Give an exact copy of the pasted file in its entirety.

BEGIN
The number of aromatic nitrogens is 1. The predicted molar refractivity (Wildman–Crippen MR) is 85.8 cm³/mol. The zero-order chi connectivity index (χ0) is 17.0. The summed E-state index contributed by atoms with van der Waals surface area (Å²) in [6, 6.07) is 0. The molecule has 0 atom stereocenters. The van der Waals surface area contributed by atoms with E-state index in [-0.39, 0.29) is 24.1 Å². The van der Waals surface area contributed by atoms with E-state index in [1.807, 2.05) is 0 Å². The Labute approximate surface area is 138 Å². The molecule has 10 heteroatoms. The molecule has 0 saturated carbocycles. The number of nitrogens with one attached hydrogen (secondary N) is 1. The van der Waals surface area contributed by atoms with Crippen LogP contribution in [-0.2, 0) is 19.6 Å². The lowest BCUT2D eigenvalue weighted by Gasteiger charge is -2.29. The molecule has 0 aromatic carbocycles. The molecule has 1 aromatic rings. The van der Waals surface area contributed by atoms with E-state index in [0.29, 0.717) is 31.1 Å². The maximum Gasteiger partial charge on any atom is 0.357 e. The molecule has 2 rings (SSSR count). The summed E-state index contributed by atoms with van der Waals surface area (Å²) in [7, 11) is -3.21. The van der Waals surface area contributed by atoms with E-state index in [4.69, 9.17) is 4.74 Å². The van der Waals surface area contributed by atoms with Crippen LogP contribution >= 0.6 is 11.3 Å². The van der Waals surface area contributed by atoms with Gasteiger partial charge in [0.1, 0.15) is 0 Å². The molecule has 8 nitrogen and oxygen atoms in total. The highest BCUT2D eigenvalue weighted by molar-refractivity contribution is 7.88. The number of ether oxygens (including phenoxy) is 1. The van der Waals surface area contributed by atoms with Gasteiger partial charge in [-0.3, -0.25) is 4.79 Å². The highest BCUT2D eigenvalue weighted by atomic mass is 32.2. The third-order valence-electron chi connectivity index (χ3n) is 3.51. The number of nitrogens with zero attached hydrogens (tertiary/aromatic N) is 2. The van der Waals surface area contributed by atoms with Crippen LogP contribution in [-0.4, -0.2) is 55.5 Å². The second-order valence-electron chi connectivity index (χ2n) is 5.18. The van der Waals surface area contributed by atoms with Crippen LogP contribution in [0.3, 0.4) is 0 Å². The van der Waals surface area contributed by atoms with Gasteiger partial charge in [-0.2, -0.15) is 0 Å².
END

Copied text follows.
The number of aromatic nitrogens is 1. The predicted molar refractivity (Wildman–Crippen MR) is 85.8 cm³/mol. The zero-order chi connectivity index (χ0) is 17.0. The summed E-state index contributed by atoms with van der Waals surface area (Å²) in [6, 6.07) is 0. The molecule has 0 atom stereocenters. The van der Waals surface area contributed by atoms with E-state index in [-0.39, 0.29) is 24.1 Å². The van der Waals surface area contributed by atoms with E-state index in [1.807, 2.05) is 0 Å². The Labute approximate surface area is 138 Å². The molecule has 10 heteroatoms. The molecule has 0 saturated carbocycles. The number of nitrogens with one attached hydrogen (secondary N) is 1. The van der Waals surface area contributed by atoms with Crippen LogP contribution in [-0.2, 0) is 19.6 Å². The lowest BCUT2D eigenvalue weighted by Gasteiger charge is -2.29. The molecule has 0 aromatic carbocycles. The molecule has 1 aromatic rings. The van der Waals surface area contributed by atoms with E-state index in [0.29, 0.717) is 31.1 Å². The maximum Gasteiger partial charge on any atom is 0.357 e. The molecule has 2 rings (SSSR count). The summed E-state index contributed by atoms with van der Waals surface area (Å²) in [7, 11) is -3.21. The van der Waals surface area contributed by atoms with E-state index in [4.69, 9.17) is 4.74 Å². The van der Waals surface area contributed by atoms with Crippen LogP contribution >= 0.6 is 11.3 Å². The van der Waals surface area contributed by atoms with Gasteiger partial charge in [0.1, 0.15) is 0 Å². The molecule has 8 nitrogen and oxygen atoms in total. The highest BCUT2D eigenvalue weighted by molar-refractivity contribution is 7.88. The number of ether oxygens (including phenoxy) is 1. The van der Waals surface area contributed by atoms with Gasteiger partial charge in [-0.3, -0.25) is 4.79 Å². The highest BCUT2D eigenvalue weighted by atomic mass is 32.2. The third-order valence-electron chi connectivity index (χ3n) is 3.51. The number of nitrogens with zero attached hydrogens (tertiary/aromatic N) is 2. The van der Waals surface area contributed by atoms with Crippen LogP contribution in [-0.4, -0.2) is 55.5 Å². The second-order valence-electron chi connectivity index (χ2n) is 5.18. The van der Waals surface area contributed by atoms with Crippen LogP contribution in [0.3, 0.4) is 0 Å². The van der Waals surface area contributed by atoms with Gasteiger partial charge in [-0.2, -0.15) is 0 Å².